Fitch maintains India’s rating at BBB(-); lowers growth projection to 6.8% for FY20

Our Bureau New Delhi | Updated on April 04, 2019 Published on April 04, 2019


Global rating agency Fitch on Thursday maintained India’s sovereign rating at ‘BBB-’, the lowest investment grade, with stable outlook. This may disappoint the government as it was expecting a rating upgrade on the basis of fiscal consolidation and various reform measures.

According to Fitch, the main factors that, individually or collectively, could trigger positive rating action include greater confidence in a sustained reduction in general government debt over the medium term and higher sustained investment and growth rates without the creation of macroeconomic imbalances, such as from successful structural reform implementation.

Similarly, factors that could trigger negative rating action include a rise in the government debt burden and loose macro-economic policy settings that cause a return of persistently high inflation and widening current-account deficits, which would increase the risk of external funding stress.

Growth Projection

The agency lowered growth projection for 2019-20 to 6.8 per cent, 50 basis points less than projections made in November. Also, the growth rate for 2020-21 will be 20 basis points lower than the initial projection of 7.1 per cent. Accommodative monetary policy, an easing of bank regulations and government spending will help achieve the above- mentioned rates, the agency said.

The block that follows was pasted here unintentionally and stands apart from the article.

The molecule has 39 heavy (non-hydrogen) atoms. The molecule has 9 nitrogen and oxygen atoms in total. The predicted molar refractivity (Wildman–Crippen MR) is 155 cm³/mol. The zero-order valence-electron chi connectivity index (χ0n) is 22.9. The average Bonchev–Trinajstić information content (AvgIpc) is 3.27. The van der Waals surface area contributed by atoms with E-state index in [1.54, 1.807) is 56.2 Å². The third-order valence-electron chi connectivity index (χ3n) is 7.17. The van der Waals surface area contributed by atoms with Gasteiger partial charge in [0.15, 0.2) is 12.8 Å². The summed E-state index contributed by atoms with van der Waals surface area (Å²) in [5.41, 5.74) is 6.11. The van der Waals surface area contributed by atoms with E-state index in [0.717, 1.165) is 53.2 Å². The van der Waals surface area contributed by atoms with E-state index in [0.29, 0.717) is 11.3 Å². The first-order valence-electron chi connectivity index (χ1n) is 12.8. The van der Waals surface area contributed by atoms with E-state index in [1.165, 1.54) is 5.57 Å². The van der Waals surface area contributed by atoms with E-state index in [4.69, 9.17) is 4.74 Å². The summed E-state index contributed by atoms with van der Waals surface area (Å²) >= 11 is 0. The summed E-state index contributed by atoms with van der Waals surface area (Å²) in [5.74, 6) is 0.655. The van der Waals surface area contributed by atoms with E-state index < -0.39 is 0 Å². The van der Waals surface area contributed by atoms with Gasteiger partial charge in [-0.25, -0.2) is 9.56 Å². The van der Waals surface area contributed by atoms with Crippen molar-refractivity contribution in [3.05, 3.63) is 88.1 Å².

“We estimate real GDP growth to have slowed slightly to 6.9 per cent in FY19 from 7.1 per cent a year earlier,” the agency said adding that a deceleration in the recent quarters has mainly been domestically driven, from weak manufacturing performance and low food inflation weighing on farmers. It also mentioned that limited available indicators also point to a rise in unemployment.

However, the good news is that India’s growth rate is still very high. According to recently revised official GDP data, growth averaged 7.5 per cent in the five years up to and including FY19, which is more than twice as fast as the historical ‘BBB’ peer median of 3.6 per cent,” it said.

General Elections

According to the agency, polls indicate that the next government is likely to have a smaller majority in the Lower House of Parliament, and might find it more difficult to garner support for major reforms such as the GST. However, “there seems to be plenty of potential for a continued focus on reforms, for instance through enhancement of the efficiency and effectiveness of the administration and the legal and judiciary system,” it said.

The agency cautioned about fiscal situation. It said that weak fiscal position continues to constrain India's sovereign ratings. In this regard, the next Government’s medium-term fiscal policy will be of particular importance from a rating perspective. Modest fiscal slippage relative to the Central government’s own targets in recent years has resulted in a stalling of fiscal consolidation.

“Campaign promises to support farmers’ incomes, including direct cash transfers and farm loan waivers will, moreover, add to spending pressures in FY20. The general government (Centre and States combined) deficit has remained broadly stable at around 7 per cent of GDP in the past five years. “Significant and politically difficult fiscal deficit reduction would be key to meet the general government debt ceiling of 60 per cent of GDP by March 2025, as introduced in the Fiscal Responsibility and Budget Management (FRBM) Act in February 2018,” it said.

Published on April 04, 2019
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